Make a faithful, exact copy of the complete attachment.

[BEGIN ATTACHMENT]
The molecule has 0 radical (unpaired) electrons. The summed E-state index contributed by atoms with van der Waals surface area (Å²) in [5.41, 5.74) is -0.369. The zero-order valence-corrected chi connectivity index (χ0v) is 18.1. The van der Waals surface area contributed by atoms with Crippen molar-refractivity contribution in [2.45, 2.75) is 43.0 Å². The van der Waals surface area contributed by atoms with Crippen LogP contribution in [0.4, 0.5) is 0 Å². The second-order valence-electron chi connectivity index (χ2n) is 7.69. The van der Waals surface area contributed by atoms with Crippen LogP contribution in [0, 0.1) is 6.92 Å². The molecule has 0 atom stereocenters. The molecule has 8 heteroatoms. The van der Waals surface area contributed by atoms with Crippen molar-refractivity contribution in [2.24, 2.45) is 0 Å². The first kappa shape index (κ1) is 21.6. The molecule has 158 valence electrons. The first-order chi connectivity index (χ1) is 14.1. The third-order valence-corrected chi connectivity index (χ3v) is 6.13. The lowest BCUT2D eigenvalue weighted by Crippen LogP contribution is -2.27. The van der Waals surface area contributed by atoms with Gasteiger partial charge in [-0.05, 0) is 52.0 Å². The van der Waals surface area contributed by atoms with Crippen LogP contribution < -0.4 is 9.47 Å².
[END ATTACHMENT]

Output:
The molecule has 0 radical (unpaired) electrons. The summed E-state index contributed by atoms with van der Waals surface area (Å²) in [5.41, 5.74) is -0.369. The zero-order valence-corrected chi connectivity index (χ0v) is 18.1. The van der Waals surface area contributed by atoms with Crippen molar-refractivity contribution in [2.45, 2.75) is 43.0 Å². The van der Waals surface area contributed by atoms with Crippen LogP contribution in [0.4, 0.5) is 0 Å². The second-order valence-electron chi connectivity index (χ2n) is 7.69. The van der Waals surface area contributed by atoms with Crippen LogP contribution in [0, 0.1) is 6.92 Å². The molecule has 0 atom stereocenters. The molecule has 8 heteroatoms. The van der Waals surface area contributed by atoms with Crippen molar-refractivity contribution in [2.24, 2.45) is 0 Å². The first kappa shape index (κ1) is 21.6. The molecule has 158 valence electrons. The first-order chi connectivity index (χ1) is 14.1. The third-order valence-corrected chi connectivity index (χ3v) is 6.13. The lowest BCUT2D eigenvalue weighted by Crippen LogP contribution is -2.27. The van der Waals surface area contributed by atoms with Gasteiger partial charge in [-0.05, 0) is 52.0 Å². The van der Waals surface area contributed by atoms with Crippen LogP contribution < -0.4 is 9.47 Å².